The retirement income system affects women differently and often negatively. The three-legged stool is often used to describe the sources of income one can expect to receive in retirement. The three aspects of the stool model, government benefits, employer-based pensions, and personal savings, make up this retirement system. Women, unfortunately, have a disadvantage in these three elements of retirement income.

When it comes to government benefits, Social Security was established when women were scarce in the workplace. Therefore, a woman did not receive her own benefits in old age. Instead, her income was based on her husbands, receiving 50 percent of his PIA if she is married to him or divorced, as long as the marriage lasted 10 years. If the woman worked, she must decide between receiving her own benefit or the 50 percent of her husbands, not both. Technically speaking, the spouse receives their own benefits and then if this is less than the benefit they would be receiving from the spousal benefit, the difference is awarded. If the widow is at full retirement age they will receive full benefits of the insured worker. The issue here is that before the death of the loved one, 150 percent of benefits were coming in daily. Now the widow is reduced to 100 percent which may or may not allow them to keep to the old budget. Also, the woman has a much greater risk of lost benefits following a divorce in a one-earner family. In addition, the average woman who does work, more often than the average man, will take time off to raise children. As we know from the way Social Security benefits are calculated, this will hurt the woman’s eventual benefit because of fewer years on the job, lower earnings, and more frequent job changes.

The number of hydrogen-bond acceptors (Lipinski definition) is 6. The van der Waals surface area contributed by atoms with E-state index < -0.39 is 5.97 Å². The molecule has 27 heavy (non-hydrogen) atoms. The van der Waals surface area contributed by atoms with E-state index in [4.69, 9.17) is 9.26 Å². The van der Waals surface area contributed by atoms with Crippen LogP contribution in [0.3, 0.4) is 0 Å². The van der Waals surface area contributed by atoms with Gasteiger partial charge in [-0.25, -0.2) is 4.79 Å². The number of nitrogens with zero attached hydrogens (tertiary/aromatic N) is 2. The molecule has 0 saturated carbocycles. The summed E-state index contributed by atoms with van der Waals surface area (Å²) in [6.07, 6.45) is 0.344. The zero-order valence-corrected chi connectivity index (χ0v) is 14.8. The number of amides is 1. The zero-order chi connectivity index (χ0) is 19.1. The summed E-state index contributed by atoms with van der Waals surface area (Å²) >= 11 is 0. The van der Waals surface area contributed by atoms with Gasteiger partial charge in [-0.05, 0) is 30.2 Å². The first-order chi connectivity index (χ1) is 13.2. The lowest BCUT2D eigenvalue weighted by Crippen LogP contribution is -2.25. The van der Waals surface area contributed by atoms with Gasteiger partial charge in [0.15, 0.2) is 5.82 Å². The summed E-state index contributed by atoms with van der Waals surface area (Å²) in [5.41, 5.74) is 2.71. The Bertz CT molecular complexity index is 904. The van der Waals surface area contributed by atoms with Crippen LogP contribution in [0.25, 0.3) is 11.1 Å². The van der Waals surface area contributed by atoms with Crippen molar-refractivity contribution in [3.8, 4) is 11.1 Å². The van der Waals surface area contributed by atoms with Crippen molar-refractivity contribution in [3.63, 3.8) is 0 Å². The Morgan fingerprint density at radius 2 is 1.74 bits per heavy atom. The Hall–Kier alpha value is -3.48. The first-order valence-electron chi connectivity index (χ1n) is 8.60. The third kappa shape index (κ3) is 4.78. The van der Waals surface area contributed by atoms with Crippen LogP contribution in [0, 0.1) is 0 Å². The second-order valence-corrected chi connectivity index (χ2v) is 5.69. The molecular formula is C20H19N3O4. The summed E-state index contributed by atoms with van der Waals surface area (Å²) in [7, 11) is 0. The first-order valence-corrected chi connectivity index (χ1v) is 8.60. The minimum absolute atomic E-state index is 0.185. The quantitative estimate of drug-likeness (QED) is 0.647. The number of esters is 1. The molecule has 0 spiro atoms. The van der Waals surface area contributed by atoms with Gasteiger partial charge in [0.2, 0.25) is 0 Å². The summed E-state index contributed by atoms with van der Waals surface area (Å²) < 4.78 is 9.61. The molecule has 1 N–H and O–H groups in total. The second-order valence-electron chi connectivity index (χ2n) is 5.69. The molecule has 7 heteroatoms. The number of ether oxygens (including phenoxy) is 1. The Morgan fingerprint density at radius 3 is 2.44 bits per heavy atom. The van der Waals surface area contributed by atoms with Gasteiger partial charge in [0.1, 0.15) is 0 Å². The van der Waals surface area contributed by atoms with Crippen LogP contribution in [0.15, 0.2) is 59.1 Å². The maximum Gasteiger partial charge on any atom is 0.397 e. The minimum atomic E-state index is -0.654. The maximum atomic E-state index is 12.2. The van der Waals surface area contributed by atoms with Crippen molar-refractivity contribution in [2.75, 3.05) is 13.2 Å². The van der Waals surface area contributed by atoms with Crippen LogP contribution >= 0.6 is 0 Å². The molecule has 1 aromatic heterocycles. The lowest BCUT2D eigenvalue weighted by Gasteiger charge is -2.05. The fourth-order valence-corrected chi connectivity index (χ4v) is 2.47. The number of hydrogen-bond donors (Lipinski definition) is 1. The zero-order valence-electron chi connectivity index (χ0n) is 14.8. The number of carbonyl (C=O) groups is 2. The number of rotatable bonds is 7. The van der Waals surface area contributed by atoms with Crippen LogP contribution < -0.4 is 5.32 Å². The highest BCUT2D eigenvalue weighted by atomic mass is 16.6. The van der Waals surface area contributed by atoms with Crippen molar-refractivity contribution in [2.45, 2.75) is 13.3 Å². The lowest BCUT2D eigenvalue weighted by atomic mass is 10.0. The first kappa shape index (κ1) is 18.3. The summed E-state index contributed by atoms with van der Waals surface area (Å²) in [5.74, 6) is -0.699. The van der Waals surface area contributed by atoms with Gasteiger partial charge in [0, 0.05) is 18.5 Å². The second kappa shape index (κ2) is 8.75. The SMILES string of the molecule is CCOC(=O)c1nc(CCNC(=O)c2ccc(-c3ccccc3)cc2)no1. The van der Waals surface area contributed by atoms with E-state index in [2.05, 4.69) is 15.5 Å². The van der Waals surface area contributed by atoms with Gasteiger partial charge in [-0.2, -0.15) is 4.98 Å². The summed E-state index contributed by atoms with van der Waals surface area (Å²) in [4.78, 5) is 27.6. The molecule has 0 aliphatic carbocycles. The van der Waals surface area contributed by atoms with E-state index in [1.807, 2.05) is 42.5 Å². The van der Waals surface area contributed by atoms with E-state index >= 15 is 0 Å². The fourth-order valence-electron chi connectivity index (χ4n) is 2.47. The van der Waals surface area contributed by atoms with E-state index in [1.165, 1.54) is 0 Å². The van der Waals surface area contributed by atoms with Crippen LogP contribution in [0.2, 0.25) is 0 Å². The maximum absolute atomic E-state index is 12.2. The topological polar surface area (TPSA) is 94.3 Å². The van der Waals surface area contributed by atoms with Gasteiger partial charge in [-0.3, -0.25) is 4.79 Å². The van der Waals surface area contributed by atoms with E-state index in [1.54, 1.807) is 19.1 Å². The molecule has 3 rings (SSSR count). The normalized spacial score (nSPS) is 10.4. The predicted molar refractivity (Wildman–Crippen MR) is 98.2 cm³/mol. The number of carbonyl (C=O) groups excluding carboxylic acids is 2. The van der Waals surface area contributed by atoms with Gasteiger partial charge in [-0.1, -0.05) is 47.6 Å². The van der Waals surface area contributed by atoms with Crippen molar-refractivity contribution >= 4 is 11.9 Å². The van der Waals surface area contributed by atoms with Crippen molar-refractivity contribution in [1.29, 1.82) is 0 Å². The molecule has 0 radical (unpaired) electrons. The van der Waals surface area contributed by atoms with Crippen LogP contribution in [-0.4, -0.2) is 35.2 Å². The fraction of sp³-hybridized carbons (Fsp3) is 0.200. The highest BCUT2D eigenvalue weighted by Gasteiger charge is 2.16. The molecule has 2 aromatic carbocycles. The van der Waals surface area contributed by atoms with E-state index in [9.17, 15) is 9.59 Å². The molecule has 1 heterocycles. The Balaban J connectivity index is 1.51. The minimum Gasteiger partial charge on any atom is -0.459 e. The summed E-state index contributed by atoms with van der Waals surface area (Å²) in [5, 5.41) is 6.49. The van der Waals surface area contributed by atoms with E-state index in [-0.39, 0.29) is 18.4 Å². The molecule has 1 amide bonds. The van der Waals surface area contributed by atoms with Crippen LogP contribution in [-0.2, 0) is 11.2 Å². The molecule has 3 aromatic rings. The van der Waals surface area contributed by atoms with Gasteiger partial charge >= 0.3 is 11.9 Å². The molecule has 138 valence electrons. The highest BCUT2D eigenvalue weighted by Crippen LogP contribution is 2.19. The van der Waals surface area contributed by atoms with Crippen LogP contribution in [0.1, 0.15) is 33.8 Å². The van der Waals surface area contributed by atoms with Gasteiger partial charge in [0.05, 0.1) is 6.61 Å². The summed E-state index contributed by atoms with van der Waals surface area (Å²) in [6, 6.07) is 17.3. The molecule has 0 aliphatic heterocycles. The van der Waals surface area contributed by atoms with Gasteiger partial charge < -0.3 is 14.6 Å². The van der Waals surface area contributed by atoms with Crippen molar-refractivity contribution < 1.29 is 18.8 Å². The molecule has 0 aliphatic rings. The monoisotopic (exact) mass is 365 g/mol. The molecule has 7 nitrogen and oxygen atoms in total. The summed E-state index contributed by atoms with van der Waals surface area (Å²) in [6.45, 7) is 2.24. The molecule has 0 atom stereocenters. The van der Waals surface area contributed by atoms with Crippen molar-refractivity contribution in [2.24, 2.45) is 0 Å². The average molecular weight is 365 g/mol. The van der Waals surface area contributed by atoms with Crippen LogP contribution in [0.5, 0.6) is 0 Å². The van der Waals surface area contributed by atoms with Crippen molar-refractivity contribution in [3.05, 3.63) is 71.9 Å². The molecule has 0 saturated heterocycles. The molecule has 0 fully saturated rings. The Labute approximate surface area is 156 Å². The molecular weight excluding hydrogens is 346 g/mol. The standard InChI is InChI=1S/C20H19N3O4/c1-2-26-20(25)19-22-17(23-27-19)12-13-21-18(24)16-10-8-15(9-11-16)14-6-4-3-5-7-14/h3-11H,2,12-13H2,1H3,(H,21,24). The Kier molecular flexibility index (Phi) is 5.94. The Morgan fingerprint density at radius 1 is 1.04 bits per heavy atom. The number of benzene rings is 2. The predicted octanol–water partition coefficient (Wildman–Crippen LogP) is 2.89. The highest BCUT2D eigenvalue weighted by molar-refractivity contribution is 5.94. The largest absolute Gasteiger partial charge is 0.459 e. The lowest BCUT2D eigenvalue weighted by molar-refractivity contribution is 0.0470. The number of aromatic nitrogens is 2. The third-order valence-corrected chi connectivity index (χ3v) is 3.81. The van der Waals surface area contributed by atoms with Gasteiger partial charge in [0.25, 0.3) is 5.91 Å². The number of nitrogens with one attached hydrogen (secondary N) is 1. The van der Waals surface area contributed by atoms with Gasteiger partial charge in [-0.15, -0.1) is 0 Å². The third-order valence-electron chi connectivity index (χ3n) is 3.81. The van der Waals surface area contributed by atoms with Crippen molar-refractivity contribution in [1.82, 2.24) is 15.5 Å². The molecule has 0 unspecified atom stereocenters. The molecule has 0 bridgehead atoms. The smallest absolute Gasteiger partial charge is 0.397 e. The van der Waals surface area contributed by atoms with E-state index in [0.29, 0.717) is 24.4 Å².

Additionally, the dual-entitlement rules of the system often impose a sort of penalty on wives and widows of a two-earner couple. Two-earner couples receive less in total benefits than the one-earner couple because each can only claim their own PIA or a spouse benefit based on their partner’s. The two-earner couple may pay the same in taxes as the single worker and the one-earner couple, but will receive more benefits than the single worker and less than the one-earner couple. And when a death occurs the disparity is greater for the widow. As mentioned before the one-earner couple received 150 percent while both are living, and the survivor receives 100 percent which is 2/3 of the benefit. In a two-earner couple, the survivor receives the benefit based on the higher PIA paid to the two workers, thus receiving only ½ of the benefit. Clearly this needs to be changed because the survivor is often a woman who is living off of only half the benefit received prior to the spouse’s death, since nowadays most couples are two-earner. Many women go into poverty in old age and some have pointed to this policy issue as part of the cause.

When looking at the other legs of our retirement stool, women on average have lower savings and fewer pensions. Some of the same reasons listed above that result in women having lower Social Security benefits also influence their pension benefits. Women, on average, have pensions that are much lower than men’s and this is probably due to fewer or scattered years on the job, too many job changes, and making less money. As one can surmise, these influence savings rates as well. Another difference for women is related to annuities. Private insurance annuities generally charge women as a class more money because historically women live longer than men. Holding all other factors constant, women can expect to receive more lifetime benefit than men. Therefore, even though this is a supposed gender-neutral system, it is not really fair because the average woman gets a net transfer at the expense of the average man. Policies must be created to try and erase the disparities women face in the three-legged retirement stool.

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